Amaro Mondino

Amaro Mondino, Manhattan Perfect

In recent years, regional distil­leries from Germany have often looked beyond national borders and discov­ered their penchant for gin (England) or whisky (Scot­land); in addi­tion to a large number of bever­ages that are not neces­sarily outstanding, very good distil­lates have also been produced, which now operate on the world market and yet in reality come from small regional distil­leries. The distillery Schnitzer from Traun­stein didn’t look that far and found what it was looking for in Italy.

  • Amaro Mondino

An Alpine bitter liqueur

In the sixties of the last century, master distiller Hans Schnitzer learned his distillery trade in Italy, so it was perhaps only natural to let the Italian expe­ri­ence influ­ence him. From there he brought the orig­inal recipe for the Amaro back to his Bavarian home­land and refined it with regional ingre­di­ents. The result was a tasty bitter liqueur, which is still produced by hand according to the orig­inal recipe in the Chiemgau foothills of the Alps. Fruity citrus aromas meet the spice of alpine herbs. This is how the first German organic Amaro gets its taste.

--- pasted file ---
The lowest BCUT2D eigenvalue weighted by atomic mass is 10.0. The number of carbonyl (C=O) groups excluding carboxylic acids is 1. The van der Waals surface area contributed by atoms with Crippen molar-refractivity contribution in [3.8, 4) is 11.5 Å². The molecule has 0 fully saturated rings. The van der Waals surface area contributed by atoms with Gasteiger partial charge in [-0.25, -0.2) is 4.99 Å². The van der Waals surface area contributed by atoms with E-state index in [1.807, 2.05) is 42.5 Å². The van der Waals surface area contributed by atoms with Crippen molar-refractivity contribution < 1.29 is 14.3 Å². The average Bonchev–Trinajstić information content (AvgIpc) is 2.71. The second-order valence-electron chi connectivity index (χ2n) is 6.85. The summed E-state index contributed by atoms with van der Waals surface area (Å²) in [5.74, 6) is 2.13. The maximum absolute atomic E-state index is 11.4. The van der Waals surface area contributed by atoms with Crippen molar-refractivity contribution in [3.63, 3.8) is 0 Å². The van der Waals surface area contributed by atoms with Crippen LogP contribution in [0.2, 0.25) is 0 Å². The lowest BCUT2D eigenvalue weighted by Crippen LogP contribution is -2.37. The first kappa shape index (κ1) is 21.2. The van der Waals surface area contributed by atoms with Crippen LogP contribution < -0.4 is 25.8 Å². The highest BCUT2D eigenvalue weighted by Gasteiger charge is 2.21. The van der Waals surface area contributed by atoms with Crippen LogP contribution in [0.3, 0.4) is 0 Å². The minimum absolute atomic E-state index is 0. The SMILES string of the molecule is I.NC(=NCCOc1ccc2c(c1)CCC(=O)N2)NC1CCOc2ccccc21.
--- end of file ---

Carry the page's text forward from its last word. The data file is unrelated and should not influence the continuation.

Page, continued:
Amaro-Mondino, Work­shop

“Aromatic herbs and medi­c­inal plants from the Alps, fresh citrus fruits from the south and mild Bavarian spring water give our bitter aper­itif its complex taste.”

Success through detours

But the begin­ning was not easy, the old distillery had to be saved. So the four friends had to go. They have known each other since kinder­garten and went to school together. They came, burned, drank. For two years they went every other weekend to the Chiemsee for tasting. Three years ago they real­ized their idea of making their own liqueur. At first all four had no idea of how to distil and make liqueurs. One archi­tect, one busi­ness econ­o­mist, the other two coming from marketing, all are in their mid to late thir­ties. And then there’s the liqueur, which is more diffi­cult to make than gin, which German hobby burners now make in every garage. So it wasn’t to be expected that some­thing special would come out of it, even if Max’s grand­fa­ther was there to help and advise him


The result: first, Mondino, the aper­itif. Less sweet than Campari, less bitter than Aperol, fruity, with orange and grape­fruit from Amalfi, gentian, rhubarb, a little turmeric, 18 percent alcohol. One drinks it pure, as a spritz with Pros­ecco or as Negroni with Wermuth and Gin.